Leaving the Army

Before you sign that contract, make sure the Army is what you really want.  Take a few days to think about it beforehand.  It's a life changing decision!  With that said, my own opinion is that every person should be required to enter the military after high school.  Why do I say this?  Because you cannot imagine the positive change I see in soldiers who graduate basic training.  I've seen soldiers who were just terrors in their teenage years, or slobs, lazy, with no direction in life, leaning on their parents for everything, with no sense of direction, commitment or drive to excel, fear of the outside world...turn into confident, fit, positive, motivated, disciplined, ready to take on the world young adults.  Basic training has that effect on people, really:-))  I also can't tell you the countless parents I have seen at graduation who did not recognize their own kids, and when they did they couldn't stop crying.

So, you've signed the contract and have decided the Army is not for you.  Let me tell you that almost everyone gets "cold feet" before shipping out.  This is a HUGE step for anyone and is a very normal response!  Some of the reasons I've heard why folks want to get out were:  I got a better job, my girlfriend/boyfriend won't let me go, I don't want to leave home, I want to go to college, etc...  Let me share another thing, I cannot tell you the number of times I have had a new recruit come to my company who was coming in for the second time around.  Every single one of them regretted not sticking with it (and they all were successful the second time around too).  They all said they did a lot of soul searching and felt more mature when they signed up again.  One told me that he thought he had it all, managing a fast food restaurant but after a year, he felt like he wasn't getting anything out of it and couldn't stop thinking about "what if".  Remember also, if your girlfriend/boyfriend really loves you, they'll wait for you.  If not, than they're not worth your time in the first place and consider yourself lucky.  What about college?  Well, if you don't think the deals the Army is offering you are better, then I guess I just can't convince you, can I!  Besides, who do you think has a better chance to move up the corporate ladder?  I'll tell you, if two guys of the same qualifications come up for a job interview and one has experience in the Army, guess who'll get picked?  Well, enough lecturing:-))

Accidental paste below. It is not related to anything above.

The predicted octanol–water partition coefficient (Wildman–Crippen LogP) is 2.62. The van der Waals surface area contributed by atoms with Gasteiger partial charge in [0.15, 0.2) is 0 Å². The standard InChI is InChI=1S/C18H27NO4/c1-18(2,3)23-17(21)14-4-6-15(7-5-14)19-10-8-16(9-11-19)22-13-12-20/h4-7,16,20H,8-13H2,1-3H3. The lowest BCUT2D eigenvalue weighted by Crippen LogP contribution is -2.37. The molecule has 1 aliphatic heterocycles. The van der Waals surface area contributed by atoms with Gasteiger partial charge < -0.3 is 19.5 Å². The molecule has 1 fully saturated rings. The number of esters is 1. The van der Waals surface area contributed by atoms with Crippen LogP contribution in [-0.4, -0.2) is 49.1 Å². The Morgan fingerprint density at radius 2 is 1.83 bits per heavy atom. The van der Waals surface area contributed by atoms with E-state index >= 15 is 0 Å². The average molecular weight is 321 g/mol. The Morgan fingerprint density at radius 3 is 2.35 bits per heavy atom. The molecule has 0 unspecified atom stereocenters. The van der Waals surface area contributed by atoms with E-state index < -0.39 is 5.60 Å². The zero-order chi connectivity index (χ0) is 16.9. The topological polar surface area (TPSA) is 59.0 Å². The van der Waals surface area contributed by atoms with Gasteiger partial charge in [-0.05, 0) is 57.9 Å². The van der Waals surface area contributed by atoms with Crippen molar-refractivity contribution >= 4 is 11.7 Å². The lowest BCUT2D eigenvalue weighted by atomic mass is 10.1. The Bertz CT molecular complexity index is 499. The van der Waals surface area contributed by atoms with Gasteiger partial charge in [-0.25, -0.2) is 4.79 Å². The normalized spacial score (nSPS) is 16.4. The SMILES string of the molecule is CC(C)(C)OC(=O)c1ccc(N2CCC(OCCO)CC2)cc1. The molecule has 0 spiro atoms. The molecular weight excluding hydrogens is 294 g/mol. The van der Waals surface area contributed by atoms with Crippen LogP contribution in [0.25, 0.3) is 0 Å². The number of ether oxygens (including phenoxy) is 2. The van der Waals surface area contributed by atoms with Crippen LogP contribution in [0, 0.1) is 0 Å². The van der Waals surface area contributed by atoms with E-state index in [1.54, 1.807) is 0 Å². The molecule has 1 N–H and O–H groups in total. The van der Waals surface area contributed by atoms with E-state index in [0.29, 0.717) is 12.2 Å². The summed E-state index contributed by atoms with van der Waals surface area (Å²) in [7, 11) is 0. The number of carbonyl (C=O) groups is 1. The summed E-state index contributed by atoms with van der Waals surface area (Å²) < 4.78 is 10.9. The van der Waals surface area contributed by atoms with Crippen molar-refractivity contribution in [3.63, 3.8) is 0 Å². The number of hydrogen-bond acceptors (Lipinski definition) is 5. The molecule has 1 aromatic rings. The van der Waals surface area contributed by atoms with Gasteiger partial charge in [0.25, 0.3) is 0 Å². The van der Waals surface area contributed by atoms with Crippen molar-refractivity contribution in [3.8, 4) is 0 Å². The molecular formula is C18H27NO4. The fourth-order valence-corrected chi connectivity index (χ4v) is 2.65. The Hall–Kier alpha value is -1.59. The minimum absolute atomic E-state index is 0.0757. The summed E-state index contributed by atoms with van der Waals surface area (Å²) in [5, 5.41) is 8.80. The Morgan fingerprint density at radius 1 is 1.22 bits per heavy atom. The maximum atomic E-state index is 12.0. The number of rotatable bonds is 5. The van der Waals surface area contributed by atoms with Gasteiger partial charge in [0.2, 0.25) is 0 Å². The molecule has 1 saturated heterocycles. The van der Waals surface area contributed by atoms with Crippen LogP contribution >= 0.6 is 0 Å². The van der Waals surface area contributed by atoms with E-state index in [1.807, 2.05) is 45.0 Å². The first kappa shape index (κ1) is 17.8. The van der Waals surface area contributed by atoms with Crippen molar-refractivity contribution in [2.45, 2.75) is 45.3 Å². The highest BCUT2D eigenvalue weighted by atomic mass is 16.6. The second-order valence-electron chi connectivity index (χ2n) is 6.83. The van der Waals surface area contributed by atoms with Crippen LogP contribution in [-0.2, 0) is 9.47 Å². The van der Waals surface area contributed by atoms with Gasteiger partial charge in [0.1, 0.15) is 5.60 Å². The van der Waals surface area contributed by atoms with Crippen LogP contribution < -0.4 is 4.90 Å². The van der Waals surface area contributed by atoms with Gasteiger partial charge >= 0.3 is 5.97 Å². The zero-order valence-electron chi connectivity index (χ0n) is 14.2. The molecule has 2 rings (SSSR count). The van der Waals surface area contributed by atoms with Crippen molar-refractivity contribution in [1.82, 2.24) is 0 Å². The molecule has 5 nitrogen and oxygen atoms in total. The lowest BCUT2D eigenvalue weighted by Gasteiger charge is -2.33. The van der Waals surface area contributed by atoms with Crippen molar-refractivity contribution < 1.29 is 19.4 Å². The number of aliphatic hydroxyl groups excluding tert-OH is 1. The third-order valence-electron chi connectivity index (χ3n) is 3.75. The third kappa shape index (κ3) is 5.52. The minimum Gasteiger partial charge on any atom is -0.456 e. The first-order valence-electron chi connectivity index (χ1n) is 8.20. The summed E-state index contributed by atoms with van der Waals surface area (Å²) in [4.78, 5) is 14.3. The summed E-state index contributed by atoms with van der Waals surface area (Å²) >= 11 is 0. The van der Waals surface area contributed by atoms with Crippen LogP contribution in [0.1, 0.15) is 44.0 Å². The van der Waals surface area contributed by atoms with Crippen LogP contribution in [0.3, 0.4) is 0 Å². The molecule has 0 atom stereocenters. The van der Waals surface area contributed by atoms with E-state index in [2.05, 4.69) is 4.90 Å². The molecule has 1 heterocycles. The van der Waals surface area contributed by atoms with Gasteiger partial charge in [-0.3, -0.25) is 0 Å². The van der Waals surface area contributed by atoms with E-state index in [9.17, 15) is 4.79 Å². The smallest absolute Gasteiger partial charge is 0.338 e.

If you do decide to get out of your contract before shipping out, just let your recruiter know as soon as possible.  You should also have a good reason and not something like, "I changed my mind".  You'll have to write a letter.  Your recruiter will grumble and could even get angry, but he'll process your request.  Yes, it requires lots of shuffling and paperwork, but no one can force you to go.  Also be prepared to talk to his supervisor, as they are required to try to get you to reconsider.

Once in basic training, there are usually two main discharges that we use to send recruits home.  One is the Entry Level Separation (ELS) and the other is the  Existing Prior to Service (EPTS).  These are both uncharacterized discharges (not honorable or dishonorable).  These discharges are used for soldiers who've been in the Army under 6 months.  The ELS is a catch-all discharge, where you are basically just not compatible with military service.  I've used it for soldiers who just couldn't handle the work or those who refused to work and everything in between.  We first try everything we can, including counseling to help a soldier out.  The Army is committed to keeping you in.  We've already spent thousands of dollars on you before BT, we're not going to let go that easy!  Someone recently asked me what would happen if you absolutely refused to continue training.  Again, after much counseling and encouragement, you could be given an Article 15 from your company commander or battalion commander.  This is a kind of mini court where the commander is the judge.  If you are found guilty (ie of not obeying a command to train), then you will be punished.  You could lose rank, pay, get extra duty (in addition to the work you do in BT as a private), restriction (where others get time off, you wont) or a combo of these.  You also have to be in BT more than a few weeks before it can be decided to ELS you.  The paperwork can sometimes take anywhere from one week to over a month.  While you are waiting to be discharged, you will be removed from the other recruits and continue to do menial labor and paperpushing tasks.  They want you away from the recruits because of your poor attitude, etc.  Some BT posts even have dedicated companies with those awaiting discharges (called holdover companies).  It is not a fun place to be, plus there is the stigma attached that you are a failure.  I am not telling you this to scare you, just to prepare you with what you will face.  With an ELS discharge, if you change your mind and want to try to come back in, you will have to wait two years from the time of the discharge plus you'll have to get a waiver to come back in which could take a few months to get approved.

The EPTS discharge is used for soldiers who had an existing prior to service medical condition, and they just can't hack it in BT physically.  You may or may not have known about your condition beforehand; it doesn't matter.  Most recruits who are diagnosed with asthma come home under this discharge.  The key is that you had to have the condition before entering BT.  If you get injured or are ill while in BT, you will not get discharged!  You'll get treated and be allowed to recover before continuing on.  Many recruits who do get injured or very sick and miss too much training, then have to get recycled into another company that is behind them in training. 

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